Ichabod's Kin
A place for politics, pop culture, and social issues

The Power that Dares Not Speak Its Name

The past week called to mind the anniversary in 1912 when the world’s greatest metaphor hit an iceberg–and our ax deadline. The latter refers to the power that dares not speak its name: that of government  to levy and collect such duty. That of course was before modern so-called conservatism, lacking coherent ideas by which to inspire and govern, decreed that taxes are but unwanted pustules on the body politic.

It is easy to view taxes as democracy’s demon necessity because they are easy targets, as in the truism, “nothing’s sure but death and taxes” (to which may be added. that a Kenyan will win the Boston marathon). Well, yup. With great privileges go certain responsibilities which, by the way, are not as great as we think.

We are the least taxed of all modern societies but you wouldn’t think so, since the wingnuts–of whom there seem to be a frightful number in the land today–began to wag and gag about them, ad infinitum, ad nauseum, their first complaint being that we were overtaxed–before moving on to the complaint of being taxed at all. Many believers in wealth really don’t care if the U.S. were to become a banana republic of a rich few and the rest poor–as long as they are among the former.

The less people have in terms of wealth, the more they feel the pinch of taxes but such is, in truth, a scapegoat. What’s hurting us more are interest rates–or what was called “usury” in the old days, and that’s how conservatives got rich and richer: by gouging consumers through mortgages, loans and other lending. But so far they’ve dodged that rap and distracted voters with loud beefs about taxes.

Hence the great divide in America. Imagine for a moment two children of the same family. One identifies with rich people: i.e., wants to be one of them, and is an easy mark for the rhetoric that other people are poor because they deserve to be. The other child identifies with the poor, which is not to say wants to be poor, but considers poverty an unjust condition in a society as wealthy as ours. When all is said and done, the financial status of the two may be negligible though they were committed to opposite ends of the economic spectrum.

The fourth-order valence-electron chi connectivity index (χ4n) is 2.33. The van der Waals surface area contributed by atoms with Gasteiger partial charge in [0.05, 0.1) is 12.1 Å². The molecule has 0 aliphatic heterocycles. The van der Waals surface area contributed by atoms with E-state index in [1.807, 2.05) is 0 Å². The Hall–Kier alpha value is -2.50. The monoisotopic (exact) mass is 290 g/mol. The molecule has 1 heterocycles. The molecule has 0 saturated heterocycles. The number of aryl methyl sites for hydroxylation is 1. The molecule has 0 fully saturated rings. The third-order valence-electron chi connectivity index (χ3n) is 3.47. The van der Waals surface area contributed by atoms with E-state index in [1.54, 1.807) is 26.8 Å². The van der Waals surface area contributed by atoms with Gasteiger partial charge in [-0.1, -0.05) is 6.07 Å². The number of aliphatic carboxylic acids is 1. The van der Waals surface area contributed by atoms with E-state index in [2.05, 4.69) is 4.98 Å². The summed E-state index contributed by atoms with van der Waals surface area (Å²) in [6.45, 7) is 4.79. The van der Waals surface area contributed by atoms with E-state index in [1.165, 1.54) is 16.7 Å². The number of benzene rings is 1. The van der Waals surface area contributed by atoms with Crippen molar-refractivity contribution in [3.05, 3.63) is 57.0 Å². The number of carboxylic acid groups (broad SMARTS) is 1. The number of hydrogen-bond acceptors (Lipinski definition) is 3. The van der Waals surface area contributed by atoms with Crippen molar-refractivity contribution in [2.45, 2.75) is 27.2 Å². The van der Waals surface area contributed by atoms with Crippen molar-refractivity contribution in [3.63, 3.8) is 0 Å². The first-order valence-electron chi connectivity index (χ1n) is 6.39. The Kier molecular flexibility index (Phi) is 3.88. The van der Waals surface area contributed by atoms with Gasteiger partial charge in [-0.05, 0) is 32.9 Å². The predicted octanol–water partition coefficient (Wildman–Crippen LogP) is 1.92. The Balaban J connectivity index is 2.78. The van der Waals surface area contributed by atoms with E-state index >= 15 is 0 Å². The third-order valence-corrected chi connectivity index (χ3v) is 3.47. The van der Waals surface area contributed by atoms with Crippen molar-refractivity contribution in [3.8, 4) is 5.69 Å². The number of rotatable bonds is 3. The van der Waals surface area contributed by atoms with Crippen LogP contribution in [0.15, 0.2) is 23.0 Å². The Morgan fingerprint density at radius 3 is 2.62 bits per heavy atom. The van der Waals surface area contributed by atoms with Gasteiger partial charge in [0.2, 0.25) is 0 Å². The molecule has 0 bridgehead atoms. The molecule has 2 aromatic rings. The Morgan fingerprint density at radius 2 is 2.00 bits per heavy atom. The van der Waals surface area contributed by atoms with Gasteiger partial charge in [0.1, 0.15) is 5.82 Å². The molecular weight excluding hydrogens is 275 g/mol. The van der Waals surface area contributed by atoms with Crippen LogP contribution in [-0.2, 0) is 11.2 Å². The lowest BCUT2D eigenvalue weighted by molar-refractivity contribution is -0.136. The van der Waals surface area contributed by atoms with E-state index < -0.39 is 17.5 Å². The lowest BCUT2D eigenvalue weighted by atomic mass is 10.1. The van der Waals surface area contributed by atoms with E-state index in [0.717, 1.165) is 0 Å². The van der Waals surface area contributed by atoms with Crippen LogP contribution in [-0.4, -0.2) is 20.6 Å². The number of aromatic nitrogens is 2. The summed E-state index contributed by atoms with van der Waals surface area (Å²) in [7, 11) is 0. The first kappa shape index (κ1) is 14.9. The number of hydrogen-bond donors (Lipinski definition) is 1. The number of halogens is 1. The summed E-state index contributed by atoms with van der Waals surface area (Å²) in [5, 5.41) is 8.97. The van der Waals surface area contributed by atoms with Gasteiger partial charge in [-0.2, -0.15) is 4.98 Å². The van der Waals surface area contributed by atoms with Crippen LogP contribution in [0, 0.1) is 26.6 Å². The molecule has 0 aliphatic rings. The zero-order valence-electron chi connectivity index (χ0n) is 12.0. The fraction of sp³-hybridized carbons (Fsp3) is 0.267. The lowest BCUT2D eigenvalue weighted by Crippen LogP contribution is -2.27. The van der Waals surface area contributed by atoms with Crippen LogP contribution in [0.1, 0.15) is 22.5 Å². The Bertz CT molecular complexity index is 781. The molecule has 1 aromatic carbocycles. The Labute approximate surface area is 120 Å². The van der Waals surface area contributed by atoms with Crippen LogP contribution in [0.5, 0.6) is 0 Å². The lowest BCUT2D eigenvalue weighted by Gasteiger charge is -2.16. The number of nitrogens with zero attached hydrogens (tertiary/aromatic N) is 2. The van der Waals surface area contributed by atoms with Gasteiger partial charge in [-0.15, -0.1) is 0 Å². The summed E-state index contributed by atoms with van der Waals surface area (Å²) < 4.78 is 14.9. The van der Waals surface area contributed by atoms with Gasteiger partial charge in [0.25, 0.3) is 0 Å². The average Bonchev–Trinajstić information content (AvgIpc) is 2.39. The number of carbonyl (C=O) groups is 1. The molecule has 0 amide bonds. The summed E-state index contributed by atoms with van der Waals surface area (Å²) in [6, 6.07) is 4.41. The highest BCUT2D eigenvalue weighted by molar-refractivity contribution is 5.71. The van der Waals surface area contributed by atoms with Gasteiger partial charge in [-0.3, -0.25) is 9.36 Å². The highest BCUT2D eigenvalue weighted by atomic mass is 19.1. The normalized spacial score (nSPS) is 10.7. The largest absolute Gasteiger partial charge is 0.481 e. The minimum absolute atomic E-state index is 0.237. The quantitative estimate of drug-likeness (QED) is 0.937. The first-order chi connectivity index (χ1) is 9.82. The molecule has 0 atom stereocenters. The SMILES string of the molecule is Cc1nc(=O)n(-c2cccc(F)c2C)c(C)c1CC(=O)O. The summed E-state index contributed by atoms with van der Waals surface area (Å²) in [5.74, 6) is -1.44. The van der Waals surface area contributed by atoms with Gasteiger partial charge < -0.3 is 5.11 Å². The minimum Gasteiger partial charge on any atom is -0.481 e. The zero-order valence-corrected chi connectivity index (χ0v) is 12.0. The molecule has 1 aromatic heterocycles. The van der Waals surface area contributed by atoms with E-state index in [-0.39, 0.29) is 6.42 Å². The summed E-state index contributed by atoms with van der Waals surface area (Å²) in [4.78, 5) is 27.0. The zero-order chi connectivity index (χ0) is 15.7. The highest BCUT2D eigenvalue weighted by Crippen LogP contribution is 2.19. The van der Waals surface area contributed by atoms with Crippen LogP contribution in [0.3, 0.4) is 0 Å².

This is the state of America today: many people who work hard but are subject to harsh realities of the economy fail to realize that the rich have created a financial game, or club, that is difficult to break into. When the working poor fail to do so, they buy the fat cats’ rhetoric that it’s because they are over-taxed and too much is given, undeservedly, to the poor in the form of welfare and other entitlements. When the ruse works, the working poor tend to vote with the rich.

The really poor live with a different reality: that regardless of economic conditions, they will remain poor because the gulf between them and financial well-being is an even bigger stretch, and the rules even harsher.

Regardless of rhetoric, a certain political creed wants to do away with taxation altogether. Be not fooled by the jibberish of those who call for “limited taxation.” Look closely and you will realize that they would quash taxation completely if they could but get away with it. In their minds, the cry for fewer taxes is but a first step to getting rid of all of them, expressed often as the wish to get rid of the IRS.

The meaning of taxes is that we are all in this together. We do not need to be rid of taxes; we need tax reform. As Obama goes about this delicate surgery, you can hear the howls and screeches from those whose wealth is harmed neither by taxation nor recessions: they just don’t want to part with a single dime of what is so much easier for them to get than it is for others.

Greed is a terrible thing. Witness all the Enron-type messes and, more lately, AIG-type crashes and Goldman Sachs mischief–not to mention the need to bring us all back from the brink of disaster by means of bailouts.

Fareed Zakaria has suggested, and not without merit, that we could join those hundred nations that have a national sales tax of less than 20%, which would indeed allow a drop in income tax rates and add hundreds of billions yearly to our coffers. Or, like no few Scandanavian countries that have enjoyed as much growth as ours for over thirty years, we could have value-added taxes as high as 25% that would pay for our health care and do away with income taxes for those who earn less than $100K.

The problem however is to manage being heard over the shrieks of right-wingers who, having nothing in common with the average American, are adept at scaring the hell out of them.

But there’s nothing wrong with taxation. It’s okay to say the word. We just need the right kind.

2 Responses to “The Power that Dares Not Speak Its Name”

  1. Right on!!!

  2. To quote my mother, “I don’t care how much they tax us as long as they leave us a little money.” As you rightly point out, it is not the taxing which is a payment on hard infrastructure (such a roads, and alas, bridges), and on the soft infrastructure (such as a healthy population eating regularly and living indoors), it is the usurious interest that bleeds us all dry as it forces money into a funnel that is skilfully designed to benefit the mega-wealthy.


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